Welcome To The 'Nam
, 03 Apr 2011
THIS REVIEW CONTAINS SPOILERS
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Platoon has one of the most powerful film soundtracks; straight off the bat, 'That,' song comes on. We are greeted by Chris Taylor, (Sheen) who is sick.
'Hell is the impossibility of reason,' Taylor muses. He then goes on to say that 'The unwritten rule is the new guy's life isn't worth as much because he hasn't put in the time yet'. Later on we are treated to : 'Day by day I struggle to maintain not only by strength but my sanity.' The three or four blocks of narration from Taylor are what make the film, rather like, (to a small extent) Red's narration during the Shawshank Redemption.
This film pulls no punches and illustrates how difficult it is for the new recruits - Taylor has to get used to digging for a sh*t; clearing out other soldiers' slosh and No-one talks to the new guys. As if thats not enough to deal with there is the constant threat of death.
Taylor grows as a soldier as time goes on. During the first week Gardener and Taylor are on ambush alert and unfortunately Taylor is blamed for Gardener's death, (when in fact Gardener was the one asleep). - The bad alpha Sargeant remarks : 'Doc take him and bag him'
Platoon accurately explains the Nam situation. They're the unwanted fighting for society - the grunts since they can take anything. The other recruits are surprised that Taylor, from a more privledged background, dropped out of college and volunteered. (They have had to no choice but to sign up and they will be going back to not much).
There are light hearted moments for the troops when they smoke marijuana and drink Bud. This is the only time that these poor guys get the chance to let their hair down.
Taylor is a complex character. The group find a load of maps etc when they get into an empty Vietnamese bunker and ammo. There are traps and a colleague is killed. Therefore they get revenge in the village. Chris Taylor loses it and shoots down at the floor at a Vietnamese guy and he almost starts dancing. Its one of the most famous or even infamous scenes in cinema history. Taylor does indeed feel awful afterwards. - Bunny, (the psychopathic soldier) has no feelings like that and bludgeons him to death.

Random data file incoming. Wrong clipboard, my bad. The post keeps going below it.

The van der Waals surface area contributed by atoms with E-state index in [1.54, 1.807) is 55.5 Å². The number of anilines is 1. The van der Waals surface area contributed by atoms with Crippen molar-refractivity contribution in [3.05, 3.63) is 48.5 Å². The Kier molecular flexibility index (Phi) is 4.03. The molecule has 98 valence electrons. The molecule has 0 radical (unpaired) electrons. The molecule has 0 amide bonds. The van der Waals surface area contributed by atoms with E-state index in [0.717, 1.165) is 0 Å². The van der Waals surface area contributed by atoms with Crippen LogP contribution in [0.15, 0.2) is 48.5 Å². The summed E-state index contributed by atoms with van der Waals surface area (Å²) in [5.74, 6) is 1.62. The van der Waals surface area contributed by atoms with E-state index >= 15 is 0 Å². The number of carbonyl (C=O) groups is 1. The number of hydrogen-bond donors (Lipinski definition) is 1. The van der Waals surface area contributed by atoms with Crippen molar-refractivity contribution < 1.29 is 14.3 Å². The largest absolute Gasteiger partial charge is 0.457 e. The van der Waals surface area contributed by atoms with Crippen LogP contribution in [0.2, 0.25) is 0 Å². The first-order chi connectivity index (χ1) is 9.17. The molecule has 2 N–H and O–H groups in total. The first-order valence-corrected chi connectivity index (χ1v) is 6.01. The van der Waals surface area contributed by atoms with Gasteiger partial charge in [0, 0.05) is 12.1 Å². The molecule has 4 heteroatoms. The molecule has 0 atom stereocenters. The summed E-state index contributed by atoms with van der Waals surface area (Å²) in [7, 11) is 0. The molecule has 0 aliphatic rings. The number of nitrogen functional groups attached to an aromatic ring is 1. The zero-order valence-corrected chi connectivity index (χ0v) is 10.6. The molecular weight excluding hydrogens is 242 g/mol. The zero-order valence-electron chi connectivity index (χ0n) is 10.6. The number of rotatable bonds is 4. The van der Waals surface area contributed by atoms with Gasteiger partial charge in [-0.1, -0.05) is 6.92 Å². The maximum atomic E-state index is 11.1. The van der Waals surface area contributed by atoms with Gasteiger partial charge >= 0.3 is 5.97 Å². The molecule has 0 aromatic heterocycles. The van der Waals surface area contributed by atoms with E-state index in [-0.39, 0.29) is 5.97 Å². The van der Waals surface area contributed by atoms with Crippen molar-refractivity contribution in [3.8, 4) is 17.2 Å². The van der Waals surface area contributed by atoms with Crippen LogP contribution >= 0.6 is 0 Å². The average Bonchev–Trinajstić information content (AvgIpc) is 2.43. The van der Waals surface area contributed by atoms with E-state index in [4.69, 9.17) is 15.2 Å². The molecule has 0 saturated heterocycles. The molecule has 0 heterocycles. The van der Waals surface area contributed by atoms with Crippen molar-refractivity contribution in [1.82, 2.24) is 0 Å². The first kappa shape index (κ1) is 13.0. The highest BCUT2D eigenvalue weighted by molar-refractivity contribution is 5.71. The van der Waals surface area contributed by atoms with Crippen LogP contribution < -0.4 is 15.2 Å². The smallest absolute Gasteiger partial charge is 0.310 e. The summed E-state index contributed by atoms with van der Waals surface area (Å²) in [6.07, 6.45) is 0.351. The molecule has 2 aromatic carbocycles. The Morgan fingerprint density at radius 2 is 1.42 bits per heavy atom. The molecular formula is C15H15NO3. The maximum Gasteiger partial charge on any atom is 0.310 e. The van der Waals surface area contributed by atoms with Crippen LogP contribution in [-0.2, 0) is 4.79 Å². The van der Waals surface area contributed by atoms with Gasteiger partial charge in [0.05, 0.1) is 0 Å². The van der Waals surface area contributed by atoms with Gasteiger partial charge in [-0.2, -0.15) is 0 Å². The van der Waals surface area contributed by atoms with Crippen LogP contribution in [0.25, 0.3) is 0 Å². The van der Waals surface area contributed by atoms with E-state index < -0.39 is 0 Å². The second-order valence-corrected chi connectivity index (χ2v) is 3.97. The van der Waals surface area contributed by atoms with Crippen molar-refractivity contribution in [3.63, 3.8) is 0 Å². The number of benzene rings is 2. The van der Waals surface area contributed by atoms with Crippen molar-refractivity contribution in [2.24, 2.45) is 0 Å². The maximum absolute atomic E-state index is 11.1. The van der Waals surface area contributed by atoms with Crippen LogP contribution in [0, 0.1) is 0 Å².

However to some extent Taylor redeems himself and shows he is indeed human when he stops some of his compadres committing a criminal act against a couple of village women.
Theres a good gun fight halfway into the film which feels very realistic and its a relief when it happens. Thats one of the reasons that this film doesn't score a even higher marks there is too much down time but surely Stone wants to show the viewer 360 degrees of their existence.
At this point Barnes, (the bad alpha male of the corps) shoots Elias (the good alpha male) in the forest when no-one else is about. It is assumed that Elias has died and when they are all helicoptered into the air to safety, Taylor spots Elias being chased by the Viet Cong and getting shot to death. This is one of most moving parts and Elias dies in that symbolic manner with both his arms held up to the sky.
Before the final shoot out Barnes says to O'Neil (of Scrubs and Wall Street fame), 'You have to die sometime, (proleptic irony). During the final big gun fight at the end the viewer sees the red in Barnes' eyes as he is about to club Taylor to death and at that precise moment the air strike finally arrives obliterating everything, (and saving Taylor's skin).
Upon awakening Taylor kills Barnes; after Sargeant Barnes goades him by saying, 'Do it!'
The ending is a good result for Taylor as he is airlifted out of the hell zone to hospital. He breaks down in tears in another very moving scene.
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